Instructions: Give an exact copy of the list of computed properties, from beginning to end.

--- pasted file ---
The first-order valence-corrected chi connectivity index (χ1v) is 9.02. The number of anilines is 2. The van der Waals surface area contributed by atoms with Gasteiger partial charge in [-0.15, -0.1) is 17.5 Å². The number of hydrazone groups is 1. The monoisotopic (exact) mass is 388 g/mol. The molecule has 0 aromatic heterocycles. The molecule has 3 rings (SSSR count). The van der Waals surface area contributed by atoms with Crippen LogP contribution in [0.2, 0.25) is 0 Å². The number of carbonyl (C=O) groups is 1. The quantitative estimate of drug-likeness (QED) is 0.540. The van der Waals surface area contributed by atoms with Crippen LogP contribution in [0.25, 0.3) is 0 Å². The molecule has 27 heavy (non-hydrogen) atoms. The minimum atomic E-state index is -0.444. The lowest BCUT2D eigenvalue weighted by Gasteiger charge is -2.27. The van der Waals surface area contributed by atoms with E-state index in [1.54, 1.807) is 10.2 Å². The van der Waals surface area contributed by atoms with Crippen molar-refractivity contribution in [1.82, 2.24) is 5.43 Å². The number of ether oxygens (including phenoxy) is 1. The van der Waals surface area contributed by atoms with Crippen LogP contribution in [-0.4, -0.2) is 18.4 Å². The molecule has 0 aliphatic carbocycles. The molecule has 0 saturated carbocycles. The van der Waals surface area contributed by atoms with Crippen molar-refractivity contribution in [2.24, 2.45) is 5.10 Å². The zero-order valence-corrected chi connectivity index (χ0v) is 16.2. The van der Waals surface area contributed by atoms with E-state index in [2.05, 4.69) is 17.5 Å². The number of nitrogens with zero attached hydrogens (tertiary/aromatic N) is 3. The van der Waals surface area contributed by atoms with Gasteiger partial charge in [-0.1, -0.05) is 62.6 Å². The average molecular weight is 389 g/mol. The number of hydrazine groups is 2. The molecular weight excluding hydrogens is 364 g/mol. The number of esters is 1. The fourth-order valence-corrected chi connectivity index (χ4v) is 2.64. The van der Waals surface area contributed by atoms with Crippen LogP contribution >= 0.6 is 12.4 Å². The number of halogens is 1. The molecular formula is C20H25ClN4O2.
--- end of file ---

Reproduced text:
The first-order valence-corrected chi connectivity index (χ1v) is 9.02. The number of anilines is 2. The van der Waals surface area contributed by atoms with Gasteiger partial charge in [-0.15, -0.1) is 17.5 Å². The number of hydrazone groups is 1. The monoisotopic (exact) mass is 388 g/mol. The molecule has 0 aromatic heterocycles. The molecule has 3 rings (SSSR count). The van der Waals surface area contributed by atoms with Crippen LogP contribution in [0.2, 0.25) is 0 Å². The number of carbonyl (C=O) groups is 1. The quantitative estimate of drug-likeness (QED) is 0.540. The van der Waals surface area contributed by atoms with Crippen LogP contribution in [0.25, 0.3) is 0 Å². The molecule has 27 heavy (non-hydrogen) atoms. The minimum atomic E-state index is -0.444. The lowest BCUT2D eigenvalue weighted by Gasteiger charge is -2.27. The van der Waals surface area contributed by atoms with E-state index in [1.54, 1.807) is 10.2 Å². The van der Waals surface area contributed by atoms with Crippen molar-refractivity contribution in [1.82, 2.24) is 5.43 Å². The number of ether oxygens (including phenoxy) is 1. The van der Waals surface area contributed by atoms with Crippen LogP contribution in [-0.4, -0.2) is 18.4 Å². The molecule has 0 aliphatic carbocycles. The molecule has 0 saturated carbocycles. The van der Waals surface area contributed by atoms with Crippen molar-refractivity contribution in [2.24, 2.45) is 5.10 Å². The zero-order valence-corrected chi connectivity index (χ0v) is 16.2. The van der Waals surface area contributed by atoms with E-state index in [2.05, 4.69) is 17.5 Å². The number of nitrogens with zero attached hydrogens (tertiary/aromatic N) is 3. The van der Waals surface area contributed by atoms with Gasteiger partial charge in [-0.1, -0.05) is 62.6 Å². The average molecular weight is 389 g/mol. The number of hydrazine groups is 2. The molecular weight excluding hydrogens is 364 g/mol. The number of esters is 1. The fourth-order valence-corrected chi connectivity index (χ4v) is 2.64. The van der Waals surface area contributed by atoms with Crippen LogP contribution >= 0.6 is 12.4 Å². The number of halogens is 1. The molecular formula is C20H25ClN4O2.